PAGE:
couple fighting

Of course, you hate having fights of any kind with your significant other. But, disagreements, especially between two people romantically involved are inevitable—and totally normal. What’s more is that fighting in marriage is not always a bad thing. In fact, conflicts between couples can be seen as opportunities to have adult conversations that will ultimately lead to a better understanding of one another, according to Antonia Hall, psychologist, relationship expert and author.

“When couples fight, they often become adversarial, with a 'me versus you' mentality that can only have a winner and loser,” she explains. “A healthier version of this dynamic allows partners to see each other as being on the same team, communicating in a collaborative way to better understand one another and find a solution that works for both people.” The ultimate goal of working through your disagreements, of course, is to build a stronger bond as spouses.

Here, relationship experts share a closer look at the ways in which fighting in marriage can actually improve your relationship.

It can help resolve conflict

While silly, meaningless fights do happen, many of the arguments you have with your significant other are likely born out of real issues you’re dealing with in the relationship. Bringing up and addressing your feelings, even if it invokes a fight, can be beneficial, explains Dawn Michael, Ph.D., clinical sexologist, relationship expert and author. “It is sometimes easier to just let things go, but if something is preventing closeness in a relationship, it needs to be addressed before it turns into resentment,” she says. “A good argument may be the only way to get the issue to the surface in order to resolve it.”

It teaches you things about your spouse

Understanding how your spouse responds to certain situations, even ones that involve the two of you fighting in marriage, can teach you a great deal about him or her. As Dr. Michael puts it, If we don't fight we don't really get to know our spouse. “It is important to see how they respond in a situation where they are feeling threatened or not understood so that we can learn from it and try to prevent some of the disagreement before it happens and minimize the more heated arguments that lasts for hours, days or weeks,” she says.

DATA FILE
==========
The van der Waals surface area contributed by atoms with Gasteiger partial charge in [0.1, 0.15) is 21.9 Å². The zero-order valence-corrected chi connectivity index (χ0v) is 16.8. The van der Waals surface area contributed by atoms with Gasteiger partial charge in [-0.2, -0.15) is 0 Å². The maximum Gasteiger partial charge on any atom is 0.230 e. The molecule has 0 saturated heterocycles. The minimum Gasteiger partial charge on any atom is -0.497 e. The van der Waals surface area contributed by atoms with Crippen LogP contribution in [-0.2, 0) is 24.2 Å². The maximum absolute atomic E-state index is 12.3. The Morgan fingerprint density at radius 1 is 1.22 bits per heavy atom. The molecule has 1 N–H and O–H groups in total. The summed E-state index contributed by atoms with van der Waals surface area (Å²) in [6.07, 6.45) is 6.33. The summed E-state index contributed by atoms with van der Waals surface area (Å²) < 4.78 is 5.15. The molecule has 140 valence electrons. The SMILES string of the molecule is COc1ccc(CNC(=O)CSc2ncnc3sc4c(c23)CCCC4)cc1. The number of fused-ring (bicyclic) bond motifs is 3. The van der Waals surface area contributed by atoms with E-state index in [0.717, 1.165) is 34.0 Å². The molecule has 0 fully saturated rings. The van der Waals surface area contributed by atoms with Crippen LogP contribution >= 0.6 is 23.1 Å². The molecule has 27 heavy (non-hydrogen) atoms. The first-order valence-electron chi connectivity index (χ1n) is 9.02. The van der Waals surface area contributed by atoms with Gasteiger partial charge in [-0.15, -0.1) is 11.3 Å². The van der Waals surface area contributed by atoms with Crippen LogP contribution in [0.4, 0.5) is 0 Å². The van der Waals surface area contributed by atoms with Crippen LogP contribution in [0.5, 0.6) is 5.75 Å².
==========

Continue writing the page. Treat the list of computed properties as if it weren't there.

It forces you to communicate

According to Dr. Michael, couples who learn to argue in a peaceful fashion usually will last longer and not get separated because they are forcing each other to open up and communicate. “Once in a while it is also helpful to repeat what the other person is saying so that both are showing active listening.” Of course, she is not insinuating that you allow a fight to turn into a screaming match, but rather an opportunity to resolve the issue at hand and feel heard and understood on both sides of the coin.

It allows you to feel more connected with each other

While it might sound like the contrary would occur after a fight, it’s true that couples tend to feel more connected and comfortable with each other after they’ve reconciled. “Fighting in marriage can bring a couple closer together instead of apart,” says Dr. Michael. “Sometimes you may lose the argument or sometimes you may win, but the outcome will force each of you to take responsibility for your actions or statements.”

It can create much-needed alone time

According to Hall, there is a space between disagreements and healthy fights—a cooling off period—which is important to take to prevent reactionary responses that often escalates things. “People in a healthy relationship know that taking a cool off period to gather one's thoughts and calm down is a healthy part of working through fighting in marriage,” she says. “Letting things carry on unresolved for days isn't good for the relationships either.” She recommends taking a moment to yourself before working things out in a timely manner so that you can get back to enjoying each other faster.